First settled by silver prospectors more than a century ago, the Aspen area is home to four distinct mountains: Aspen Mountain, Snowmass, Aspen Highlands and Buttermilk. This wealth of snow-capped open space accommodates skiers of all experience levels, as well as participants in cold-weather activities like snowshoeing and snowmobiling. In addition to top-notch Rocky Mountain skiing, the area is renowned for its attentive service, upscale shopping and exceptional cuisine. Visitors enjoy dining options that include the Aspen Oasis, a pop-up bar that moves around the mountain serving Veuve Cliquot Champagne. “This is our mountain version of a food truck,” says Meredith McKee, public relations manager at The Little Nell, Aspen’s only ski-in, ski-out resort.

BUNNY SLOPES: Elk Meadows, a mid-mountain ski area, has its very own terrain, lift and magic carpet to help beginners learn.

GASTRONOMY: With more than 100 bars and restaurants in the area, there’s no shortage of delectable dining options. McKee recommends The Little Nell’s own Element 47, as well as Ajax Tavern for burgers and “legendary” truffle fries.

NEW ON THE SCENE: The Aspen Art Museum’s Shigeru Ban–designed building opened in 2014. In 2015, Aspen Skiing Co. opened a ski school for kids at the base of Buttermilk Mountain.

A view over the Silver Queen Gondola. David Marlow. Courtesy of The Little Nell.

4. Central Vermont

While many ski resorts try to fabricate a quaint, frozen-in-time atmosphere, Central Vermont offers the real thing. “The area has done a great job of maintaining its integrity over the past 50 years. Development happens really slowly,” says Ari Sadri, general manager of The Pitcher Inn in Warren, Vermont. The result? A community of charming villages, great skiing, and a true Vermont mountain feel. “I can’t think of a time of year that I don’t think this is the best place in the world to be. It's genuinely as sweet and charming and lovely as it seems,” Sadri says. The region’s relaxing, laid-back atmosphere offers a low-pressure environment for beginners to learn the sport and hone their skills.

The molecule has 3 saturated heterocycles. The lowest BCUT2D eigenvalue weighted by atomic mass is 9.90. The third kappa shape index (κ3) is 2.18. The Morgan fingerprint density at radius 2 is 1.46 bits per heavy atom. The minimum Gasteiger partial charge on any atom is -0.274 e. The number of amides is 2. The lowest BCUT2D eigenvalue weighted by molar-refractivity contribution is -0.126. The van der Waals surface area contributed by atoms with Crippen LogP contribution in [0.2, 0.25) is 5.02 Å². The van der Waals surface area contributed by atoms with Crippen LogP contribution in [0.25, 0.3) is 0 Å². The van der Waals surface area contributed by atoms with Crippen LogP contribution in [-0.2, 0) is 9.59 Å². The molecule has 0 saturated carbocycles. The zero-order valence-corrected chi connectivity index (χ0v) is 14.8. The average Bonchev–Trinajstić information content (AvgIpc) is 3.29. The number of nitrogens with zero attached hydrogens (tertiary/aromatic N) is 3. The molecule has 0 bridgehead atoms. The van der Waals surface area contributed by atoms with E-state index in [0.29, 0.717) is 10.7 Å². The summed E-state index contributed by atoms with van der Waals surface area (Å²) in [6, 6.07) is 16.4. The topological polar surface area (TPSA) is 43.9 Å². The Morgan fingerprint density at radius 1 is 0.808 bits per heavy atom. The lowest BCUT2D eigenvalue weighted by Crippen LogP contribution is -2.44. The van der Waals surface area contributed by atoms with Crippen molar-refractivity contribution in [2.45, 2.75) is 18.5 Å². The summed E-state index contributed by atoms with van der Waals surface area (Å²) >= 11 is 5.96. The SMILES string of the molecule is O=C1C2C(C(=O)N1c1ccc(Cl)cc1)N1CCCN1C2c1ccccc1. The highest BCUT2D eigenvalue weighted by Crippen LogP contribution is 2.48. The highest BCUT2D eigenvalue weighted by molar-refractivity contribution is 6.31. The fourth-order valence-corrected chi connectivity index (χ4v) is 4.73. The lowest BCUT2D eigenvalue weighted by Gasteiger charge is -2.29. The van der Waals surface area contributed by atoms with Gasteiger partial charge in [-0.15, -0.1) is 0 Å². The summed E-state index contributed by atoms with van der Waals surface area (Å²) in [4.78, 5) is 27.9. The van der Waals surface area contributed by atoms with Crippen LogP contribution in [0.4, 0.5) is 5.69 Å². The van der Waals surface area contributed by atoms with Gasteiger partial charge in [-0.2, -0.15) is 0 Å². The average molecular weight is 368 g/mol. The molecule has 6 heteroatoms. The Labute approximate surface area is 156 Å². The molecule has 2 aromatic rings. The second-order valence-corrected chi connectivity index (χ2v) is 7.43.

OUTDOOR ADVENTURE: Sleigh rides, snowmobiling, snowshoeing, sledding, Nordic skiing, ice skating, hot-air ballooning.

OFF THE SLOPES: “I recommend visiting historic and picturesque Woodstock and checking out glass blowing at the Simon Pearce Gallery,” says John Graham, managing partner of Twin Farms, an all-inclusive resort in Barnard, Vermont.

ANNUAL EVENTS: August: Vermont Music Fest, Vermont Festival of the Arts; September: Tunbridge World’s Fair

Covered bridges blanketed in fresh snow are common sights during Vermont's idyllic winter.

5. Jackson Hole, Wyoming

With only about 9,600 residents, Jackson is a small, affluent town full of unforgettable landscapes, wildlife, culture and true Western hospitality. Advanced skiers who want to push their limits have long been drawn to the Jackson Hole valley for its notoriously challenging terrain, including the largest vertical drop in the United States. But don’t be discouraged if a Black Diamond merely sounds like an interesting accessory—the area welcomes families and groups of mixed experienced levels, too. “In recent years, the mountain has taken great strides to appeal not just to the expert skier but also to those just getting started and those of a more intermediate level,” says Edward Browne, assistant general manager at the Rusty Parrot Lodge.

OUTDOOR ADVENTURE: Snowmobiling, snowshoeing, sleigh rides and ice hockey

GASTRONOMY: Local freshwater fish and game meats appear on most menus. “I never thought buffalo was something that I would love until I had our rib eye,” says Browne of Rusty Parrot Lodge’s restaurant, Wild Sage.